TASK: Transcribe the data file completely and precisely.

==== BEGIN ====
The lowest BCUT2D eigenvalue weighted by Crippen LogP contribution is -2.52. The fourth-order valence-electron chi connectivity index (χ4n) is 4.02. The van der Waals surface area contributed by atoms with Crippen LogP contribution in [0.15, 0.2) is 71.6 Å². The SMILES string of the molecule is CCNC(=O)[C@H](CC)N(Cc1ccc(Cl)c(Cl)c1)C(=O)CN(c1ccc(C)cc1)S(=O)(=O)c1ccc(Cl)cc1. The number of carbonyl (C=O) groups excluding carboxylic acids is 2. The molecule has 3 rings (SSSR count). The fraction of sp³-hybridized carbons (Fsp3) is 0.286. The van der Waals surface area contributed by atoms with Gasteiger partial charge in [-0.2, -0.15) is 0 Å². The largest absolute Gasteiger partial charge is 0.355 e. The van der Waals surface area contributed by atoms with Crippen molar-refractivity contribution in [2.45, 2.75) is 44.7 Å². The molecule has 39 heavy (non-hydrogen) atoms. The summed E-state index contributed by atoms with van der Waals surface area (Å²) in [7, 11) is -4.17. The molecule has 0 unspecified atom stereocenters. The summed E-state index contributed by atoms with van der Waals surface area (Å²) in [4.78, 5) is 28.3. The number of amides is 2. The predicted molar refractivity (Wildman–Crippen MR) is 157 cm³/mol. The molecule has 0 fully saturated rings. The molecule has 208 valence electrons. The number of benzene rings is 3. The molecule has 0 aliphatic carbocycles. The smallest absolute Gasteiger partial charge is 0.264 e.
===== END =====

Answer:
The lowest BCUT2D eigenvalue weighted by Crippen LogP contribution is -2.52. The fourth-order valence-electron chi connectivity index (χ4n) is 4.02. The van der Waals surface area contributed by atoms with Crippen LogP contribution in [0.15, 0.2) is 71.6 Å². The SMILES string of the molecule is CCNC(=O)[C@H](CC)N(Cc1ccc(Cl)c(Cl)c1)C(=O)CN(c1ccc(C)cc1)S(=O)(=O)c1ccc(Cl)cc1. The number of carbonyl (C=O) groups excluding carboxylic acids is 2. The molecule has 3 rings (SSSR count). The fraction of sp³-hybridized carbons (Fsp3) is 0.286. The van der Waals surface area contributed by atoms with Gasteiger partial charge in [-0.2, -0.15) is 0 Å². The largest absolute Gasteiger partial charge is 0.355 e. The van der Waals surface area contributed by atoms with Crippen molar-refractivity contribution in [2.45, 2.75) is 44.7 Å². The molecule has 39 heavy (non-hydrogen) atoms. The summed E-state index contributed by atoms with van der Waals surface area (Å²) in [7, 11) is -4.17. The molecule has 0 unspecified atom stereocenters. The summed E-state index contributed by atoms with van der Waals surface area (Å²) in [4.78, 5) is 28.3. The number of amides is 2. The predicted molar refractivity (Wildman–Crippen MR) is 157 cm³/mol. The molecule has 0 fully saturated rings. The molecule has 208 valence electrons. The number of benzene rings is 3. The molecule has 0 aliphatic carbocycles. The smallest absolute Gasteiger partial charge is 0.264 e.